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  • Difficult
    07:14
    33.1 mi
    4.6 mph
    3,850 ft
    3,850 ft
    Expert mountain bike ride. Very good fitness required. Advanced riding skills necessary. Some portions of the Tour may require you to push your bike.

    This is an enormous day out, with some substantial mileage. It's certainly an all-dayer! But for all that mileage, there's not a colossal amount of climbing.

    

    Sure, 1,260 metres (4,232 ft) of climbing is not to be sniffed at, but it's mostly contained within one long haul at the start, and another half

    by Barney

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  • Intermediate
    03:52
    29.3 mi
    7.6 mph
    1,900 ft
    1,900 ft
    Intermediate mountain bike ride. Good fitness required. Advanced riding skills necessary.

    This is a loop to be savoured. Slightly to the north of Aviemore, Grantown-on-Spey is smaller, and not quite as festooned with tourists and outdoor enthusiasts, and so has plenty of appeal if you enjoy things being slightly more quiet.

    

    The route initially heads out up to Beachen Woods. The route provides

    by Barney

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  • Difficult
    07:54
    33.7 mi
    4.3 mph
    7,150 ft
    7,175 ft
    Expert mountain bike ride. Very good fitness required. Advanced riding skills necessary. Some portions of the Tour may require you to push your bike.

    This Tour is a monster. A long, long ride, with 2,134 metres (7,000 ft) of climbing. That's a whole lot, by anyone's standards. The rewards, though, are totally phenomenal. Technical climbs. Technical descents. Staggering views. Scotland's second, third, fourth and fifth-highest summits. And true, true

    by Barney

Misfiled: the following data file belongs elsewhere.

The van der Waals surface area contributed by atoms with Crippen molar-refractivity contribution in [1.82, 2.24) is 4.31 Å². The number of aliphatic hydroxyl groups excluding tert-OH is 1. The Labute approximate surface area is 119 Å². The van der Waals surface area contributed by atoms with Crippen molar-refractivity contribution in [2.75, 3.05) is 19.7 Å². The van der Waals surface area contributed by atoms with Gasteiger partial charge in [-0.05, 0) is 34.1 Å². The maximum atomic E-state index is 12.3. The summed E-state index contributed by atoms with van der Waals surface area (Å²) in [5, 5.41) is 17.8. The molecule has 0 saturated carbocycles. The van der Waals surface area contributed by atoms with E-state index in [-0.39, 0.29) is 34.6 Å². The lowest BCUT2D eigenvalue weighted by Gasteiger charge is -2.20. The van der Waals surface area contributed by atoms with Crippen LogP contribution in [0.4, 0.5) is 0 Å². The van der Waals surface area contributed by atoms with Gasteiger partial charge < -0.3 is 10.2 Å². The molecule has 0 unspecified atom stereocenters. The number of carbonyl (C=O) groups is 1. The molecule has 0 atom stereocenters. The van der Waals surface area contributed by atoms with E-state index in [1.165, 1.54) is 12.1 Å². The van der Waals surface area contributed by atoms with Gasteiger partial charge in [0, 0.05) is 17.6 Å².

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  • Intermediate
    00:50
    6.79 mi
    8.1 mph
    450 ft
    475 ft
    Intermediate mountain bike ride. Great for any fitness level. Advanced riding skills necessary.

    A good, straightforward ride with not much climbing; excellent for a quick poor weather blast, or a picnic with the kids, with a taste of good wilderness riding thrown in.

    

    From Kingussie, the route heads north past the golf course, and up to Loch Gynack, which is ridiculously picturesque, nestled as it

    by Barney

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  • Intermediate
    02:56
    20.3 mi
    6.9 mph
    1,975 ft
    1,975 ft
    Intermediate mountain bike ride. Good fitness required. Advanced riding skills necessary.

    This is a terrific route which packs in plenty of singletrack, plenty of views and a whole lot of fun.

    

    From Kingussie, the route drops south before heading east past Drumguish and into the woods to reach the top of Creag Dhubh.

    

    From here, there's a brilliant trail down the eastern flank to the road, which

    by Barney

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Collection Stats

  • Tours
    7
  • Distance
    176 mi
  • Duration
    30:53 h
  • Elevation
    21,125 ft